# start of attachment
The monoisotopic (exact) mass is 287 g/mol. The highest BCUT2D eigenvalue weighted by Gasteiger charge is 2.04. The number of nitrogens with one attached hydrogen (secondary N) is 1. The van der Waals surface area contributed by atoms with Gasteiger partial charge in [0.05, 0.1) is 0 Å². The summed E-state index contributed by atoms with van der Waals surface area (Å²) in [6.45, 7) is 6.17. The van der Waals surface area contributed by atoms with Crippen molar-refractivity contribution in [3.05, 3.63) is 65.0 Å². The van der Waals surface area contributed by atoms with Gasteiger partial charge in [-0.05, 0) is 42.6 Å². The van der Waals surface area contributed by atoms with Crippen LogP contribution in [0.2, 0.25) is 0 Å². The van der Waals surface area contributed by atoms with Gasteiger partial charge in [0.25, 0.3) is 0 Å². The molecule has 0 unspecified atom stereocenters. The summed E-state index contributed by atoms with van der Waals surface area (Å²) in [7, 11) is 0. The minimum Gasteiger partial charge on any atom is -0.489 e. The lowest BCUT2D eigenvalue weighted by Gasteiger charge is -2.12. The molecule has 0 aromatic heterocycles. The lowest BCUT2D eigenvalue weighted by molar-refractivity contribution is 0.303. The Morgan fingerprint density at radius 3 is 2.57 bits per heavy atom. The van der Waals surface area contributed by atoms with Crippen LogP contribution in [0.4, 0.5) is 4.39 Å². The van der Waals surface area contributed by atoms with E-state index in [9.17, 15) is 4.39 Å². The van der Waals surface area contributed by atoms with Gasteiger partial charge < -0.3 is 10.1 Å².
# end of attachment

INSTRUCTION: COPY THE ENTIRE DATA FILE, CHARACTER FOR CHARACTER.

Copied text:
The monoisotopic (exact) mass is 287 g/mol. The highest BCUT2D eigenvalue weighted by Gasteiger charge is 2.04. The number of nitrogens with one attached hydrogen (secondary N) is 1. The van der Waals surface area contributed by atoms with Gasteiger partial charge in [0.05, 0.1) is 0 Å². The summed E-state index contributed by atoms with van der Waals surface area (Å²) in [6.45, 7) is 6.17. The van der Waals surface area contributed by atoms with Crippen molar-refractivity contribution in [3.05, 3.63) is 65.0 Å². The van der Waals surface area contributed by atoms with Gasteiger partial charge in [-0.05, 0) is 42.6 Å². The van der Waals surface area contributed by atoms with Crippen LogP contribution in [0.2, 0.25) is 0 Å². The van der Waals surface area contributed by atoms with Gasteiger partial charge in [0.25, 0.3) is 0 Å². The molecule has 0 unspecified atom stereocenters. The summed E-state index contributed by atoms with van der Waals surface area (Å²) in [7, 11) is 0. The minimum Gasteiger partial charge on any atom is -0.489 e. The lowest BCUT2D eigenvalue weighted by Gasteiger charge is -2.12. The molecule has 0 aromatic heterocycles. The lowest BCUT2D eigenvalue weighted by molar-refractivity contribution is 0.303. The Morgan fingerprint density at radius 3 is 2.57 bits per heavy atom. The van der Waals surface area contributed by atoms with Crippen LogP contribution in [0.4, 0.5) is 4.39 Å². The van der Waals surface area contributed by atoms with E-state index in [9.17, 15) is 4.39 Å². The van der Waals surface area contributed by atoms with Gasteiger partial charge < -0.3 is 10.1 Å².